How underpaid are Hungarian teachers really in comparison with other tertiary graduates?

October 06. 2022. – 12:12 PM


How underpaid are Hungarian teachers really in comparison with other tertiary graduates?
Part of the human chain formed in support of Hungarian teachers in Budapest on 5 October 2022 – Photo: Lujza Hevesi-Szabó / Telex


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Rotating strikes, vigils, demonstrations – protests in various forms have been ongoing since early September over the state of Hungary's massively underfunded education system and the degradingly low pay and high workloads of teachers. The Ministry of Interior, which is responsible for education, has been trying to counter these with sackings and issuing warnings, which seem to be adding fuel to the fire. In this article, we will show exactly what it means that teachers earn very little, and how this compares with other professions and with salaries in other developed countries.

Everybody knows that teachers earn very little, and although the government has denied this for years, recently, even Fidesz politicians have started admitting it one by one: raising teacher's wages is necessary, but there is no money for it. For example, in 2020, after many years of delay, it was decided to double the wages of doctors, and from September this year, law enforcement workers have also received an increase of around 20-40%.

There is money for everything else but this

Teachers, on the other hand, have been asking for a pay raise for years, but their salaries are still based on the 2014 minimum wage of 101 500 forints. Since then, only their wage supplements have been increased, but not significantly. This wage gap has now reached such dramatic proportions that

the salary of a teacher facing retirement with over 40 years of experience is significantly below the average wage.

The fact that teachers have to make do with modest salaries compared to other graduates is nothing new. According to a 2015 study by István Polónyi, "the salary level of Hungarian teachers in primary education has historically always been among the lowest in the intellectual field compared to other intellectual careers".

The last attempt to change this was the new teachers' pay scale, which came into force in 2014, but it was not linked to inflation, the average wage or the minimum wage, and as a result has lost much of its value over the past eight years (unlike, for example, the salaries of MPs, which are linked to the average wage).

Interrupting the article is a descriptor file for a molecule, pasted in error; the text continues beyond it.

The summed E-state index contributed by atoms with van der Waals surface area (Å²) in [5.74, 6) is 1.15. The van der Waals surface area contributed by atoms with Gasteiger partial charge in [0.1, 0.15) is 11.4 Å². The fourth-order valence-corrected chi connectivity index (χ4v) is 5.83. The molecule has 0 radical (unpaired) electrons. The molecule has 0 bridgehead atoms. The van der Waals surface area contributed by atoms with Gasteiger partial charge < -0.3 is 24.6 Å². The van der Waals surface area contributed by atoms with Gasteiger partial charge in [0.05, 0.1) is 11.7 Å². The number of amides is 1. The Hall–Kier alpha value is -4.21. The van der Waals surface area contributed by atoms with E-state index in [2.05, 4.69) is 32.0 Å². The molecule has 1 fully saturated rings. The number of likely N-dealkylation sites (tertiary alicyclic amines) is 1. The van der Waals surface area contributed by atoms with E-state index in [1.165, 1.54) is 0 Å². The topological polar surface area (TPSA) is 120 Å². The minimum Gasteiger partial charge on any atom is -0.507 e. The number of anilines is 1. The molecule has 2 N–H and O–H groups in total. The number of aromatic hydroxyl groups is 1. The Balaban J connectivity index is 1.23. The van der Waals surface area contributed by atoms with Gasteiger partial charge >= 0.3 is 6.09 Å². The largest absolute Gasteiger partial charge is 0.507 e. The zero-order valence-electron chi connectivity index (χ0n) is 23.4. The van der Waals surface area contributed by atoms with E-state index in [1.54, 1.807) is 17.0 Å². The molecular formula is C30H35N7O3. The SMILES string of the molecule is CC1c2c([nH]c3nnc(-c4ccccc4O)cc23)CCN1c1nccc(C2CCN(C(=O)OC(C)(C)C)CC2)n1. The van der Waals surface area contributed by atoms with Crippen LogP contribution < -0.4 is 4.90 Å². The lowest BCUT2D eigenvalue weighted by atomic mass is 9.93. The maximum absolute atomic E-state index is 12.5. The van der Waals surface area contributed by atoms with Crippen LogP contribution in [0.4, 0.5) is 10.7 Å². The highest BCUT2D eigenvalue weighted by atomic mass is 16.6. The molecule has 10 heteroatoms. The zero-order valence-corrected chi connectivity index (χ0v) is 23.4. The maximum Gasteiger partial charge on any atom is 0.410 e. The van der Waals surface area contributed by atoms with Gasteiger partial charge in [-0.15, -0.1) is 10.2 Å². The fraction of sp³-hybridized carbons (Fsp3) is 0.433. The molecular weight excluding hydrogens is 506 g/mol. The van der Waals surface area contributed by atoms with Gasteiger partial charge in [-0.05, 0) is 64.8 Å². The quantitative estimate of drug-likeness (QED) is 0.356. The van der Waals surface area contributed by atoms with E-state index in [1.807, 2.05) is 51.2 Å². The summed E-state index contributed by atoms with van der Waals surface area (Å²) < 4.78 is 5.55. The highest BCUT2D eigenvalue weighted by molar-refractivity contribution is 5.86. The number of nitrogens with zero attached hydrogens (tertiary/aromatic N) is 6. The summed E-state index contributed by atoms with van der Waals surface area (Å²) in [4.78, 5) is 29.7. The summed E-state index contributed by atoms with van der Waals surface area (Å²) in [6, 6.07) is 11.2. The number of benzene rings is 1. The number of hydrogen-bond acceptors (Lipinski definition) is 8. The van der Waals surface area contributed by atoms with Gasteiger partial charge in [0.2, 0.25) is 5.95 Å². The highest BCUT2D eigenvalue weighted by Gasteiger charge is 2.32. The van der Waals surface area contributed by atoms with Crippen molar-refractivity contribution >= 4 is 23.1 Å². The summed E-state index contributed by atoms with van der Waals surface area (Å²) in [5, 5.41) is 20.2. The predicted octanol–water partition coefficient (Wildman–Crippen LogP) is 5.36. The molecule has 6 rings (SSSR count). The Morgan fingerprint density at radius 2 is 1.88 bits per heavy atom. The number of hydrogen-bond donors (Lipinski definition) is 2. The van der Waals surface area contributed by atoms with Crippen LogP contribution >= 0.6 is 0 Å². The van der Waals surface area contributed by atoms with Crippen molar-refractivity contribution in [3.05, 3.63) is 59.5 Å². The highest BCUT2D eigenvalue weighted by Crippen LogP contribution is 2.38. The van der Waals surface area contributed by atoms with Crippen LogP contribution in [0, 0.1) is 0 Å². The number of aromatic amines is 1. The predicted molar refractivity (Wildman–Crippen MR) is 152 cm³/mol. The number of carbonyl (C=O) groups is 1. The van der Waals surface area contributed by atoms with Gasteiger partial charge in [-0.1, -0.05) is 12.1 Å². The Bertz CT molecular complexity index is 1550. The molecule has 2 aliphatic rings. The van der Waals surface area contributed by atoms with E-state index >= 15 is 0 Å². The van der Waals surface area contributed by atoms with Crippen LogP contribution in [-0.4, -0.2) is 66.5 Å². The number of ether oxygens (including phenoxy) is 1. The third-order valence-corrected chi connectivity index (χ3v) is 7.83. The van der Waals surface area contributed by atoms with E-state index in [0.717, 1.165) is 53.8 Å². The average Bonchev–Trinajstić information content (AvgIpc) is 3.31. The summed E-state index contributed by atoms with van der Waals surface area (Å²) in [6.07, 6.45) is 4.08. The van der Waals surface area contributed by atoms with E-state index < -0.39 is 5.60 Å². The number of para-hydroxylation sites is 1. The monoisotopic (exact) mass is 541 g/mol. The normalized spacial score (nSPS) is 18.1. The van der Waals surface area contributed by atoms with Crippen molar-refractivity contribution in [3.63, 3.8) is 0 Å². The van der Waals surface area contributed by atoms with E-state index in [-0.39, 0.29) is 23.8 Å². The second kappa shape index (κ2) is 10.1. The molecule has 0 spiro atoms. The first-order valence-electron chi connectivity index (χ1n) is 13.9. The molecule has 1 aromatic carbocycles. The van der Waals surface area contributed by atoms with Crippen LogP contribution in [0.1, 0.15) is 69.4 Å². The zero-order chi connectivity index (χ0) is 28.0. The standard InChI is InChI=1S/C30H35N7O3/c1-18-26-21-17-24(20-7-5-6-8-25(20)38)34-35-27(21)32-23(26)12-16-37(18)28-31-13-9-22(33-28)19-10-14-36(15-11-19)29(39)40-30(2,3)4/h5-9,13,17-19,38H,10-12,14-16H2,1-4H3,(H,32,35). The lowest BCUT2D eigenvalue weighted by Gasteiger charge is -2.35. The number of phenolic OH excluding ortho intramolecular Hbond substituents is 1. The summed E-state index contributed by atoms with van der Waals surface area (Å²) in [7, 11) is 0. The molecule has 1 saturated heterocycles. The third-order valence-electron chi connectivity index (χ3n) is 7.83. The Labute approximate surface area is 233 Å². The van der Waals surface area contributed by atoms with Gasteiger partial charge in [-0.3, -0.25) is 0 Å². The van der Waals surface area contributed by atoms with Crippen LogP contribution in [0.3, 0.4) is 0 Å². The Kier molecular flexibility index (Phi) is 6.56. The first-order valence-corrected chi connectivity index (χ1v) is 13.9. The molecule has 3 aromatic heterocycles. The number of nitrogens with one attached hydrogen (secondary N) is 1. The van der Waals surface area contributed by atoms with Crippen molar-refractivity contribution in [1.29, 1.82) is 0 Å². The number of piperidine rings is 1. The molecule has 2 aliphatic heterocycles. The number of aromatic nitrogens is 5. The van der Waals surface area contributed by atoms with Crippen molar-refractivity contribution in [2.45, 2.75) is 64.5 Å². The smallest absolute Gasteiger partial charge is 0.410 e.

Accordingly, the latest figures for 2021 show that salaries in education are far below those of other professions requiring similar qualifications, and the difference is sometimes several-fold:

The graph clearly shows that in 2021, a primary school teacher earned on average half as much as a lawyer and a quarter as much as a Member of Parliament, State Secretary or Minister in the government. But secondary school teachers are not much better off, earning almost half as much as an economic analyst and just over a quarter of what a medical specialist makes.

We are the second worst off

International comparisons do not show a more favourable picture of teacher esteem in Hungary either. We rank second worst among the OECD countries when it comes to the salary of a primary school teacher with 15 years' experience. In this respect, only neighbouring Slovakia is behind Hungary.

According to the figures of OECD, the situation of earnings relative to the average university graduate salary is even worse, Hungary being the worst performer with 60 percent. This is not surprising, given that teachers' wages were linked to the minimum wage of 2014, thus essentially cutting teachers off from the general trend of wage increases which has characterised Hungary in its recent years of growth.